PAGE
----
Death During Travel

CDC Yellow Book 2024

Environmental Hazards & Risks

Author(s): Francisco Alvarado-Ramy, Kendra Stauffer

Death of a friend, relative, or coworker can be immensely distressing. The situation is aggravated when the death occurs abroad, where grieving individuals might be unfamiliar with local laws, language, culture, and processes for investigation and release of the body. Whether dealing with the death locally or from their home country, next of kin could face large, unanticipated costs and labor-intensive administrative requirements.

Depending on the circumstances surrounding the death, some countries require an autopsy. For travel companions of the deceased, in addition to friends and relatives, sources of support might include the US consulate or embassy, a travel insurance provider (particularly if coverage included repatriation of remains), the airline, a tour operator, faith-based and aid organizations, or the deceased person’s employer. Official identification of the body will likely be needed, and official documents likely will need to be issued by the consular office. A body can be identified by witness statements of those who knew the person well, by analyzing DNA samples, by checking fingerprints, by reviewing dental radiographs, or by inspecting surgical implants.

Death Onboard a Conveyance

Federal regulations require that all deaths aboard commercial flights and ships destined for the United States be reported to the Centers for Disease Control and Prevention (CDC). For details, see Guidance for Airlines on Reporting Onboard Deaths or Illnesses to CDC and Guidance for Cruise Ships: How to Report Onboard Death or Illness to CDC.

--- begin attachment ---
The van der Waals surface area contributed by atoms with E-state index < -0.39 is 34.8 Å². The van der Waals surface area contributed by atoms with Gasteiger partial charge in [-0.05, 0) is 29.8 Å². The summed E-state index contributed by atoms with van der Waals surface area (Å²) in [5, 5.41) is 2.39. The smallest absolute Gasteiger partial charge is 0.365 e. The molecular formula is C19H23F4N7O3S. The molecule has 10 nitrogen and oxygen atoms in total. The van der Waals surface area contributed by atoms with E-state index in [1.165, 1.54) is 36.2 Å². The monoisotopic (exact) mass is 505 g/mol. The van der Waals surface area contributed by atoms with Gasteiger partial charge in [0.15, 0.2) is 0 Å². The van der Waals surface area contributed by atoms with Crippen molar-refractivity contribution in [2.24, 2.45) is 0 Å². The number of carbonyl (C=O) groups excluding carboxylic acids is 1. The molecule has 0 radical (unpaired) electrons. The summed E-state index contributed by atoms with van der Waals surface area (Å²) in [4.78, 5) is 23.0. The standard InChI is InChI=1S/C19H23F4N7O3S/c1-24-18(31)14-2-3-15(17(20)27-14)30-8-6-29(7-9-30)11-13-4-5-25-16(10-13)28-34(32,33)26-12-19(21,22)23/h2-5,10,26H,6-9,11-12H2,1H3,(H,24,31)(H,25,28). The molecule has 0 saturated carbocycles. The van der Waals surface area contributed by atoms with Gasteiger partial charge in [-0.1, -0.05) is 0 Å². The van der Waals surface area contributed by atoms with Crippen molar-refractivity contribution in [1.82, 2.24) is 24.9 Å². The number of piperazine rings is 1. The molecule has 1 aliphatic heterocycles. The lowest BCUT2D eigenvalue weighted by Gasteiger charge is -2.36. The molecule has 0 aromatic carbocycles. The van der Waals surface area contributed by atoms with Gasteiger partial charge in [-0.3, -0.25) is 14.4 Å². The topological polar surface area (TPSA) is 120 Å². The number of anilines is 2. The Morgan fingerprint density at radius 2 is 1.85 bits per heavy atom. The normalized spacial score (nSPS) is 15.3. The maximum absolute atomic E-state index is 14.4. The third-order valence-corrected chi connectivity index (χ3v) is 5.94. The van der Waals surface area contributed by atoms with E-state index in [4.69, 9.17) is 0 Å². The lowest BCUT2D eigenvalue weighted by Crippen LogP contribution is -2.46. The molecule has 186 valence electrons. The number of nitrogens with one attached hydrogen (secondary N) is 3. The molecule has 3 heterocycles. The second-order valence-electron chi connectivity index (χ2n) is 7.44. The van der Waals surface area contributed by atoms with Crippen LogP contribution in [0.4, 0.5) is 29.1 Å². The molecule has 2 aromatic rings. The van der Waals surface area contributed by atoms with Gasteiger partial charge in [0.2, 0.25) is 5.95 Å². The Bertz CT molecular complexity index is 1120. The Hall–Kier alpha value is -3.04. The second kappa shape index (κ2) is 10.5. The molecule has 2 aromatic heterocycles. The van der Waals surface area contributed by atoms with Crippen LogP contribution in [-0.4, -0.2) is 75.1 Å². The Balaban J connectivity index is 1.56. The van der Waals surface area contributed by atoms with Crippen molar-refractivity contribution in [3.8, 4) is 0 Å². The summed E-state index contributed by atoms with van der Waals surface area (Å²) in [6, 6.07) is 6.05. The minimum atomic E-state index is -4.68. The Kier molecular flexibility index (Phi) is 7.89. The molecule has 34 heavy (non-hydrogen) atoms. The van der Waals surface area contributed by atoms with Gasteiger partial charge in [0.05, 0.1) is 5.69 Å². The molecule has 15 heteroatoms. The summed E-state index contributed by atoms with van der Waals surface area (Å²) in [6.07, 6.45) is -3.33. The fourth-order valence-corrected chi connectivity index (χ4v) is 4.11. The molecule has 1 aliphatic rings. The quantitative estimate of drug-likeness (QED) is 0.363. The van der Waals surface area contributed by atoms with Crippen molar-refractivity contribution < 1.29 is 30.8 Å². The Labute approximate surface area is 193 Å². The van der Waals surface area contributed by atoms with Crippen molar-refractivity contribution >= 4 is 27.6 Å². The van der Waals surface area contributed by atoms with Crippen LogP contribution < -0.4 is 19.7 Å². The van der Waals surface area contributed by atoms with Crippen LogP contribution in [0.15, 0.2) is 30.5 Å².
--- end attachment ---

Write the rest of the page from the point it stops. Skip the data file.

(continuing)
Commercial Aircraft

The Federal Aviation Administration requires that flight attendants receive training in cardiopulmonary resuscitation (CPR) and in proper use of an automated external defibrillator (AED) at least once every 2 years. Under US laws, Good Samaritan laws offer protections for actions brought in a federal or state court that result from acts or omissions when people assist in a medical emergency during flight, unless there is gross negligence or willful misconduct.

If CPR is performed in an aircraft cabin for ≥30 minutes with no signs of life, and no shocks advised by an AED, the person can be presumed dead and resuscitation efforts halted. Airlines can choose to specify additional criteria for presuming death, depending on the availability of ground-to-air medical consultation services or a physician aboard the flight (see Sec. 8, Ch. 2, . . . perspectives: Responding to Medical Emergencies when Flying). In these cases, the body should be secured and covered for the remainder of the flight.